On March 14, the U.S. Senate approved by a 74-22 vote key transportation legislation entitled “Moving Ahead for Progress in the 21st Century,” or MAP-21. Twenty-two Republicans joined Democrats on the final vote for passage. ULI is encouraged at the bi-partisan support for this bill, because it signals the importance of a strong transportation policy for America.

As a two-year, $109 billion measure, MAP 21 does not have the longer reach of previous transportation bills, which have typically authorized spending for five or six years. Senate bill 1813 proposes no significant additional funding, instead maintaining existing spending levels, adjusted for inflation. Is this short- term bill with little new spending a game changer? Not really, but let’s take the legislation for what it is – a game starter.

Keeping its “no earmark” pledge, the Senate has crafted a bill that consolidates programs, streamlines project delivery, and makes numerous other important changes – some big, some small – to the way the federal government handles building and maintaining the country’s transportation networks. Many of these changes, if enacted, point to a future where the transportation system reflects disciplined investment, mitigates the impact of volatile oil prices, and addresses environmental sustainability, while providing improved accessibility for the nation’s citizens.

  • Support for Robust Networks — Today’s metropolitan economies, tied to global trade and service industries, thrive because of innovation and productivity increases that are delivered by interconnected networks. By maintaining federal support for efficient and safe movement by car, rail, bus, bicycle, and on foot, and renewing the emphasis on freight movement via highways, rail, and ports, MAP-21 recognizes the national interest in robust transportation networks.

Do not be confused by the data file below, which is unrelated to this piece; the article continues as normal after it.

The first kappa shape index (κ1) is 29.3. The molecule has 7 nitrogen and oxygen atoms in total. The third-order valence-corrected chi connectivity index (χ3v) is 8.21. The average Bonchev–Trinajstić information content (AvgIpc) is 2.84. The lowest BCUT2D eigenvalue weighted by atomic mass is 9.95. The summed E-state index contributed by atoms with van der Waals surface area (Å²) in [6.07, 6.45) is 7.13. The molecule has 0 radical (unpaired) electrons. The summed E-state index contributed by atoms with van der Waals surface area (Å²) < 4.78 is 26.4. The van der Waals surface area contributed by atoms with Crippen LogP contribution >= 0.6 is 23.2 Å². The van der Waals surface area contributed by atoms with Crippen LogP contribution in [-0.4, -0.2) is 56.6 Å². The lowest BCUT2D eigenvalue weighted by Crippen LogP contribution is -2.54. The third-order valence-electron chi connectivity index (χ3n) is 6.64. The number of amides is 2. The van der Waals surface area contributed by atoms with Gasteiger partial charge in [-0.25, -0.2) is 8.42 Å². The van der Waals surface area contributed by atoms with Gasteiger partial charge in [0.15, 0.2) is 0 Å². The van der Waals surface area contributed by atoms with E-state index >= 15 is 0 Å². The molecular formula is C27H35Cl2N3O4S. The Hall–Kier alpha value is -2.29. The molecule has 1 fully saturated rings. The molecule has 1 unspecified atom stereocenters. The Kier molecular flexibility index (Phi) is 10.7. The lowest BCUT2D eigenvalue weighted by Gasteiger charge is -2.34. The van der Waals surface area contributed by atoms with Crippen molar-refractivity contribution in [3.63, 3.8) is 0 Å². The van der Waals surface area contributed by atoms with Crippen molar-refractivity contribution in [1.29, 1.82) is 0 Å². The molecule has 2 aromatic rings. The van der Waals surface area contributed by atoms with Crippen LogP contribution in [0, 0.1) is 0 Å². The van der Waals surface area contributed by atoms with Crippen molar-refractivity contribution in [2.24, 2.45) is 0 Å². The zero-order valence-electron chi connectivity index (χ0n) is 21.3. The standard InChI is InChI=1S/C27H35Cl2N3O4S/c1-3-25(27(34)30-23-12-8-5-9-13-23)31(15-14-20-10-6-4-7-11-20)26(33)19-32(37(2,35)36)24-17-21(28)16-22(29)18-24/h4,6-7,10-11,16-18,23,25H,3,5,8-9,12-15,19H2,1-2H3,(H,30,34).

• National Objectives and Performance Measures— The bill brings more modern capital-investment and asset-management techniques to a federal program long dominated by a “build, build, build” ethos. MAP-21 introduces national objectives detailing what people and businesses should expect from surface transportation: reduced travel times and a system that is reliable, safe, efficient, and both environmentally and budget conscious.
  • Connection to Land Use—MAP-21’s national objectives also speak to a key fact that is seldom emphasized in federal transportation legislation— that the speed, cost, and efficiency of transportation systems are connected to responsible planning for land use and sustainable development. For example, encouraging mixed use, transit-oriented development (TOD) is explicitly cited among the transit program’s goals, and a pilot program is included to nurture TOD planning.

Other parts of the bill reflect ongoing dilemmas, particularly in regard to the private sector’s role in transportation funding. For instance, MAP-21 includes a nearly ten-fold boost in the Transportation Infrastructure Finance and Innovation Act loan and loan guarantee program, designed in part to encourage private investment. However, it penalizes states that move forward on some types of deals with the private sector, such as the privatization of the Chicago Skyway or the Indiana Toll Road. There are also tax and bond measures that may raise the cost of private sector participation. Clearly, more work is needed to craft a private investment strategy—or even to expand the use of tolls—in a way that meets the public’s concerns about accountability, fairness, and transparency.

In addition to continuing to develop public/private partnerships, political leaders will eventually need to confront the issue of increased funding. Federal spending on surface transportation depends, for the most part, on taxes on motor fuels sequestered in the Highway Trust Fund. Revenues from the gas tax, which hasn’t been raised since 1993, do not—and will not—keep up with inflation nor growing infrastructure backlogs; improved vehicle fuel efficiency and drops in driving per capita only make the funding situation more challenging.

As a whole, MAP-21, and the bipartisan spirit in which it was passed, represents progress. Now, it is up to the House of Representatives to keep the momentum going. MAP-21 has helped place transportation on the front burner. Let’s keep it there.